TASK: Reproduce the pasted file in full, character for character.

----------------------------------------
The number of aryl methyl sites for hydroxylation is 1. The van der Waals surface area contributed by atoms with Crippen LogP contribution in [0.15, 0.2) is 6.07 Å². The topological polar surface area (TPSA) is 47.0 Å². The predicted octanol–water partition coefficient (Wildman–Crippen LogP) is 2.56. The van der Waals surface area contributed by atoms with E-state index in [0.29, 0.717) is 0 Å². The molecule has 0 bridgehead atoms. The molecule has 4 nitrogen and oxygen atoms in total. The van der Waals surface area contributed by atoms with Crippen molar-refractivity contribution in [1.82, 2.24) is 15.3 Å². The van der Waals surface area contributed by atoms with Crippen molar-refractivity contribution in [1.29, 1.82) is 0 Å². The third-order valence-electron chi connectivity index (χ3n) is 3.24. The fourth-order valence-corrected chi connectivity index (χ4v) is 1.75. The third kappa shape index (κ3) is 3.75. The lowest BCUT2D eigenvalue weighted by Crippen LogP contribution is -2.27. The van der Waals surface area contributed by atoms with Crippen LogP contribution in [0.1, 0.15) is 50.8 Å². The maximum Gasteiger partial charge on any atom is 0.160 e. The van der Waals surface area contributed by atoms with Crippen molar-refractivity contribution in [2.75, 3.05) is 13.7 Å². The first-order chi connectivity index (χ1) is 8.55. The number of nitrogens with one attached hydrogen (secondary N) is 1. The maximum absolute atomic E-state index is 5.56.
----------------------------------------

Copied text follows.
The number of aryl methyl sites for hydroxylation is 1. The van der Waals surface area contributed by atoms with Crippen LogP contribution in [0.15, 0.2) is 6.07 Å². The topological polar surface area (TPSA) is 47.0 Å². The predicted octanol–water partition coefficient (Wildman–Crippen LogP) is 2.56. The van der Waals surface area contributed by atoms with E-state index in [0.29, 0.717) is 0 Å². The molecule has 0 bridgehead atoms. The molecule has 4 nitrogen and oxygen atoms in total. The van der Waals surface area contributed by atoms with Crippen molar-refractivity contribution in [1.82, 2.24) is 15.3 Å². The van der Waals surface area contributed by atoms with Crippen molar-refractivity contribution in [1.29, 1.82) is 0 Å². The third-order valence-electron chi connectivity index (χ3n) is 3.24. The fourth-order valence-corrected chi connectivity index (χ4v) is 1.75. The third kappa shape index (κ3) is 3.75. The lowest BCUT2D eigenvalue weighted by Crippen LogP contribution is -2.27. The van der Waals surface area contributed by atoms with Crippen LogP contribution in [0.1, 0.15) is 50.8 Å². The maximum Gasteiger partial charge on any atom is 0.160 e. The van der Waals surface area contributed by atoms with Crippen molar-refractivity contribution in [2.75, 3.05) is 13.7 Å². The first-order chi connectivity index (χ1) is 8.55. The number of nitrogens with one attached hydrogen (secondary N) is 1. The maximum absolute atomic E-state index is 5.56.